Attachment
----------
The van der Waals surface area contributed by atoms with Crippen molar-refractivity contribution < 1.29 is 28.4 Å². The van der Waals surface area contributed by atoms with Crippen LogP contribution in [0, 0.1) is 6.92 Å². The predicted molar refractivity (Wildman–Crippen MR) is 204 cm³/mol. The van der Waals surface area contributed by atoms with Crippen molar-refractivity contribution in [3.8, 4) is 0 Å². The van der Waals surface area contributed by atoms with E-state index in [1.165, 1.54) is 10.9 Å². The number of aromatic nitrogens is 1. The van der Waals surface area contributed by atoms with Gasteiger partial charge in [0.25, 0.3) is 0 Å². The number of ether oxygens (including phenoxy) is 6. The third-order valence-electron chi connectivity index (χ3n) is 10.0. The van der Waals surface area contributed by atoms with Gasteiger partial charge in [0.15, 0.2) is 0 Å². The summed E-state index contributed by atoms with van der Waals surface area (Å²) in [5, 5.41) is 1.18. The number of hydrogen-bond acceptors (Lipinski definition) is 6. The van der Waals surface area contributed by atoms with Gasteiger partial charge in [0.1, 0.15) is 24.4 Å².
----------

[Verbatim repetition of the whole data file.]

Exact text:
The van der Waals surface area contributed by atoms with Crippen molar-refractivity contribution < 1.29 is 28.4 Å². The van der Waals surface area contributed by atoms with Crippen LogP contribution in [0, 0.1) is 6.92 Å². The predicted molar refractivity (Wildman–Crippen MR) is 204 cm³/mol. The van der Waals surface area contributed by atoms with Crippen molar-refractivity contribution in [3.8, 4) is 0 Å². The van der Waals surface area contributed by atoms with E-state index in [1.165, 1.54) is 10.9 Å². The number of aromatic nitrogens is 1. The van der Waals surface area contributed by atoms with Gasteiger partial charge in [0.25, 0.3) is 0 Å². The number of ether oxygens (including phenoxy) is 6. The third-order valence-electron chi connectivity index (χ3n) is 10.0. The van der Waals surface area contributed by atoms with Gasteiger partial charge in [0.15, 0.2) is 0 Å². The summed E-state index contributed by atoms with van der Waals surface area (Å²) in [5, 5.41) is 1.18. The number of hydrogen-bond acceptors (Lipinski definition) is 6. The van der Waals surface area contributed by atoms with Gasteiger partial charge in [0.1, 0.15) is 24.4 Å².